Need some Advice/Tips on an upcoming shoot.


TPF Noob!
Aug 15, 2013
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A friend of mine had asked me to do a family/maternity shoot come October. I am not a pro by any means, I do photography as a hobby and I mainly use my own family as subjects. When I do take pictures of us together, my camera is mounted on my tripod, so it is stationary and I have no worries about motion blur (unless my son moves). I have no formal training on my camera, and I'm feeling pressured with this idea of doing a friend's family pictures when I am scared I can't provide decent images. I have the Nikon D40, and will most likely use my stock lens (18-55mm). This shoot will take place outside, in the fall, and I can't help but get excited with the vibrant colors of the season. My concern is her having two rambunctious children, what aperture should I use to ensure that all subjects are in focus? I want to ensure there is still a soft blur in the background. Should I preset my white balance once I get to the area she plans to shoot? Should I keep my camera in Manual mode so I can quickly adjust exposure as needed? Can anyone provide some insight on how to reduce motion blur without jeopardizing exposure? I really want to "wow" her and her husband with my pictures since they both like my pictures I have done in the past of another family's kids. I am not thrilled with my own work so I never offered to do shoots, but I am also not charging her anything as her asking me to do this is kind of doing me a favor as practice.
from my experiences and from what ive been told, the slowest shutter speed that you should shoot at when dealing with people is 1/60th of a second. I personally try not to drop below 1/125th unless I absolutely have to. For your aperture, f4 should be enough DoF to keep your subjects in focus from front to back but it also depends on the distance that your subject is from you. the closer they are, the shallower it will be and the further away the greater the DoF is.

there is an exact mathematical equation you can use to determine the exact depth of field for all distances. just cant think of it at the moment.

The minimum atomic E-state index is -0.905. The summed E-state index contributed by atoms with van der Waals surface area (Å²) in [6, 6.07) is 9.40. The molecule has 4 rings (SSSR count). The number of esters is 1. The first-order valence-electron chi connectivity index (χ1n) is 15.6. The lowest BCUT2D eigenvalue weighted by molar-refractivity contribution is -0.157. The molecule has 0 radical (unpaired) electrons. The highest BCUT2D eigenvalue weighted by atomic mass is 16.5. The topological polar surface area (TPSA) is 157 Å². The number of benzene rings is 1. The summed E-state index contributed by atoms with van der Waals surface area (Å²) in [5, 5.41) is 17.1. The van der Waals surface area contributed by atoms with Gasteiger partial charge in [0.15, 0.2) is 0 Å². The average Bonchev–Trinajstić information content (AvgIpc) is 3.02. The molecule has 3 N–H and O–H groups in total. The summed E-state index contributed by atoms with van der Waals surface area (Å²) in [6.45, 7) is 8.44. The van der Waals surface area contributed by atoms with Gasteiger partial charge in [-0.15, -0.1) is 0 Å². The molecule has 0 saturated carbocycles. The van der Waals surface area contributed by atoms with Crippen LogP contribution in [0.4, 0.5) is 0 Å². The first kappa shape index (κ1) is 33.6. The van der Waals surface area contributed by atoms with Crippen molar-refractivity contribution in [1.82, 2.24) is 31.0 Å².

Edit: for some reason photobucket is acting up and wont display my example. ill try and figure it out.
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Based on your post, my recommendations are thus: Start by making sure that she understands you are an amateur who doesn't have a lot of practice in portraiture, and while you will do your best, you're not going to promise anything.

With respect to settings, it is virtually impossible to give any but the most general advice on settings since we have no idea of the conditions, poses, etc. For shutter speed, I would recommend a minimum of 1/250 to freeze any minor movement, and for aperture, you will need to determine that based on the required depth of field (DoF). Search the term "dof calc" and learn how aperture, camera to sujbect distance and focal length all play critical roles in determining how much of the scene is in focus.

White balance is best dealt with in post. Shoot a calibrated white balance target at the start, middle and end of the shoot (and any time the light changes) and ensure that you shoot your images in RAW format, so that you can accurately set the WB while post-processing.

Some of the things that will help deliver a wow are: Ensuring you nail exposure. Search the terms "photographic composition" and "posing" and similar to learn how to best pose small groups for appealing results. Choose a nice, even background such as a hedge or wall; keep lots of space between the subjects and the wall. Recommend coordinated clothing to the subjects; you don't want Mom showing up in a black skirt, and white top, the kids in jeans and t-shirts and Dad in a suit. Be PATIENT! Shooting energetic children takes time (sometimes a LOT of time). Book at least two hours, and ensure that Mom and Dad bring snacks, drinks and toys to entertain the children and hopefully calm them down if they get too excited.
Thank you both for your insight, I will look into the information you both suggested, thanks again. :)

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